Picked up a CEM on eBay specifically to destroy it (carefully)... For science! Will eventually correlate this with the design/function info from ViDA, but for now, enjoy the pictures
Top of CEM (when installed in vehicle) - this is the power board side.
Bottom of the CEM (when installed in vehicle) - this is the logic board side.
ITS A FORD?!1?/!?>
Fuses and relays removed.
The best way to open this case without breaking anything is to carefully disengage one locking tab at a time with a thin spudger (or screwdriver) and insert a zip tie such that it can't re-lock. Once all tabs are shimmed out, the case will just fall apart.
Bottom of case removed, exposing logic board. There is a small power board structurally attached with jumpers for the Floor-1 connector, presumably due to limitations on their pick-and-place or reflow setup (or cost savings by reducing multilayer footprint, or for better noise isolation).
Close up of logic side, still in case. This is a 4 or 5 layer PCB with a conformal coating, making following traces and identifying components a huge pain (see below).
Power side, removed from case. Note there are 5 different, non-replaceable mechanical relays (in addition to the two replaceable relays R15 and R16). This is a 2 layer (top and bottom) PCB making it super easy to follow traces. There is no conformal coating, and all contacts are tin plated as would be expected for an interior component (opposed to Ag/Au found in corrosive environments like the engine bay).
The complete CEM internal assembly. No additional fasteners or fly leads - it's self supporting including all electrical contacts. The upper and lower halves are structurally connected using thick jumpers which provide the majority of the support in both compression and tension. There is a plastic spacer which provides additional compression strength towards the center for better rigidity.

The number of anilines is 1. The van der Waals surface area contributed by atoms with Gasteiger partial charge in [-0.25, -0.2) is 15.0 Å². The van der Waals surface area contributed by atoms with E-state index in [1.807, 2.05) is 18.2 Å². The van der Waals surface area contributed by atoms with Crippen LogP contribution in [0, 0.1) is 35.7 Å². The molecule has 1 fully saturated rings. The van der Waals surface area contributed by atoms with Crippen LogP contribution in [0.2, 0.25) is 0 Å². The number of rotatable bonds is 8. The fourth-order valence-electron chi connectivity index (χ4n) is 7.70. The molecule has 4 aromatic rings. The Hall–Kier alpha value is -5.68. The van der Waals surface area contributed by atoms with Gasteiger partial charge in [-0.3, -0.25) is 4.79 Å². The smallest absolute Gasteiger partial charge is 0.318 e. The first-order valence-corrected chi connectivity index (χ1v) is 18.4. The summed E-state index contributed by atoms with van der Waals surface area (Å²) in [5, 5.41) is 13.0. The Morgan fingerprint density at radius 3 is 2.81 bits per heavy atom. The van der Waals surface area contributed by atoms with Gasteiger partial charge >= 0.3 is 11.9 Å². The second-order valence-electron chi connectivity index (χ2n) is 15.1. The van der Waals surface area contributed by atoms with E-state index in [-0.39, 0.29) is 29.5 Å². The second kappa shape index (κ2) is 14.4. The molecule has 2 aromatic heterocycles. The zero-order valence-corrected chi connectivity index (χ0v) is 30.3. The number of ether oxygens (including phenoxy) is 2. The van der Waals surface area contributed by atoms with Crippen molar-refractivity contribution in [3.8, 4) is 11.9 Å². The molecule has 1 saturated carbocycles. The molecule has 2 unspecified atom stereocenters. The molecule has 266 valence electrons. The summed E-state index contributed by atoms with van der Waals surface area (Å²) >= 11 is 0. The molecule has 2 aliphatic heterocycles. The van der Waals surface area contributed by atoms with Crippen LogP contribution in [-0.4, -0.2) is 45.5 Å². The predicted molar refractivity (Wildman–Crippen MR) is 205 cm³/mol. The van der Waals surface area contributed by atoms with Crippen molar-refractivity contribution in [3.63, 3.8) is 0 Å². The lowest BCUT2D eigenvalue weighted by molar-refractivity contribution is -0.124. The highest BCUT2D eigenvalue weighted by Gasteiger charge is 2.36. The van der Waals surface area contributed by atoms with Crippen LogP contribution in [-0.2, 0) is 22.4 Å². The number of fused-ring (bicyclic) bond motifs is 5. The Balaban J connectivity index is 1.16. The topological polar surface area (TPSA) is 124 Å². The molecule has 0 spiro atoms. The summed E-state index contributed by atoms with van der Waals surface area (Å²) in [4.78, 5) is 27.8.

Closeup of sandwich assembly, including insulator/spacer.
Reverse of logic board, with attached power connector.
Reverse of power board.
All the parts are belong to us. Yep, this CEM isn't going back together
Logic board isolated.
Neither heat nor solvent would affect the conformal coating, so I resorted to good-old-fassion scraping away. Several hours later, I was able to expose and identify all of the major components (click to enlarge!!):
NXP MC9S12DG256 @ 4 MHz (2 CAN modules) -> low speed only
NXP MC9S12DT256 @ 8 MHz (3 CAN modules) -> high speed and low speed
1 - Infineon BTS443P 25A Smart Highside Power Switch
2 - Infineon BTS724G 4 x 3.3A Smart High-Side Power Switch
3 - Infineon BTS5210G 2 x 2.4A Smart High-Side Power Switch
4 - Infineon TLE4269 5V 150mA Automotive Qualified Regulator
5 - Infineon TLE4299 3.3V 150mA Automotive Qualified Regulator
6 - ON Semi MC14538B Dual Precision Retriggerable/Resettable Monostable Multivibrator
7 - NXP MC33399 LIN Physical Layer Interface
8 - NXP TJA1040 CAN Physical Layer Interface
9 - NXP HEC4013B Dual D-Type Flip-Flop
10 - NXP HCF4081 Quad 2-Input AND Gate
11 - ST Micro L9823 Octal low-side driver for bulb, resistive and inductive loads with serial input control, output protection and diagnostic
12 - ON Semi MC74HC4851A Octal analog mux/demux with injection current effect control (Automotive)
1 - BCP53 -1.2A PNP GP Transistor
2 - Infineon BSP78 3A Smart Low Side Power Switch
3 - BCP55 1.5A NPN GP Transistor
4 - Infineon BSP75N 1A Smart Low Side Power Switch